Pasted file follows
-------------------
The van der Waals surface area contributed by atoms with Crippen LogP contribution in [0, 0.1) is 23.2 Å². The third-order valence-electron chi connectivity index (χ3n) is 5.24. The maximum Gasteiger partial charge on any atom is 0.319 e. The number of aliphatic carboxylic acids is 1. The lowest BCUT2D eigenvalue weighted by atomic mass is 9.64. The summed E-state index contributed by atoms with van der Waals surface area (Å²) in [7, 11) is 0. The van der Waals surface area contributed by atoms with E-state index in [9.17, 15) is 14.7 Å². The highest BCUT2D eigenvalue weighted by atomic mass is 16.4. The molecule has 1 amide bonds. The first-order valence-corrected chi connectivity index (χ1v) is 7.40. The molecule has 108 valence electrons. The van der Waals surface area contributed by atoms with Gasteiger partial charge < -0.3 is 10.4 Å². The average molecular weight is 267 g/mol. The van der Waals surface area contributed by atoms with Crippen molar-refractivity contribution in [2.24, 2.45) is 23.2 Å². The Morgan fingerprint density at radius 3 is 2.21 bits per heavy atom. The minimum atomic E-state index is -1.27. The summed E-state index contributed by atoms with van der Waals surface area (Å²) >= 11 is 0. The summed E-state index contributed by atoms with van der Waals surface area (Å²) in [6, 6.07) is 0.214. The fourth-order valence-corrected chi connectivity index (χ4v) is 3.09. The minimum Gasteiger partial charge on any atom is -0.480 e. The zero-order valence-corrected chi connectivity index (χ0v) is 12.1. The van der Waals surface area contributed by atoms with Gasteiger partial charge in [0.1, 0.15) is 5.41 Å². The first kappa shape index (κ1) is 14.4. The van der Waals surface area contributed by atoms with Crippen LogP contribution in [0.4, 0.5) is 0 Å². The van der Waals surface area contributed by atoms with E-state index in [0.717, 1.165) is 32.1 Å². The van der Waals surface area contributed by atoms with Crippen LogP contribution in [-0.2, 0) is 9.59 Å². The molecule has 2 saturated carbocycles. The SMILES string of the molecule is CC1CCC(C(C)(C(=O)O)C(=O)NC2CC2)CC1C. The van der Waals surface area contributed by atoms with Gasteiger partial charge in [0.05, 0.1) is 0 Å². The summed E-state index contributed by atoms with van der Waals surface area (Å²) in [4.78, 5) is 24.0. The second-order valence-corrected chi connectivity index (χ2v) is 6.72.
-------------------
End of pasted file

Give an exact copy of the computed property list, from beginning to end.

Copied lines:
The van der Waals surface area contributed by atoms with Crippen LogP contribution in [0, 0.1) is 23.2 Å². The third-order valence-electron chi connectivity index (χ3n) is 5.24. The maximum Gasteiger partial charge on any atom is 0.319 e. The number of aliphatic carboxylic acids is 1. The lowest BCUT2D eigenvalue weighted by atomic mass is 9.64. The summed E-state index contributed by atoms with van der Waals surface area (Å²) in [7, 11) is 0. The van der Waals surface area contributed by atoms with E-state index in [9.17, 15) is 14.7 Å². The highest BCUT2D eigenvalue weighted by atomic mass is 16.4. The molecule has 1 amide bonds. The first-order valence-corrected chi connectivity index (χ1v) is 7.40. The molecule has 108 valence electrons. The van der Waals surface area contributed by atoms with Gasteiger partial charge < -0.3 is 10.4 Å². The average molecular weight is 267 g/mol. The van der Waals surface area contributed by atoms with Crippen molar-refractivity contribution in [2.24, 2.45) is 23.2 Å². The Morgan fingerprint density at radius 3 is 2.21 bits per heavy atom. The minimum atomic E-state index is -1.27. The summed E-state index contributed by atoms with van der Waals surface area (Å²) >= 11 is 0. The summed E-state index contributed by atoms with van der Waals surface area (Å²) in [6, 6.07) is 0.214. The fourth-order valence-corrected chi connectivity index (χ4v) is 3.09. The minimum Gasteiger partial charge on any atom is -0.480 e. The zero-order valence-corrected chi connectivity index (χ0v) is 12.1. The van der Waals surface area contributed by atoms with Gasteiger partial charge in [0.1, 0.15) is 5.41 Å². The first kappa shape index (κ1) is 14.4. The van der Waals surface area contributed by atoms with Crippen LogP contribution in [0.4, 0.5) is 0 Å². The van der Waals surface area contributed by atoms with E-state index in [0.717, 1.165) is 32.1 Å². The van der Waals surface area contributed by atoms with Crippen LogP contribution in [-0.2, 0) is 9.59 Å². The molecule has 2 saturated carbocycles. The SMILES string of the molecule is CC1CCC(C(C)(C(=O)O)C(=O)NC2CC2)CC1C. The van der Waals surface area contributed by atoms with Gasteiger partial charge in [0.05, 0.1) is 0 Å². The summed E-state index contributed by atoms with van der Waals surface area (Å²) in [4.78, 5) is 24.0. The second-order valence-corrected chi connectivity index (χ2v) is 6.72.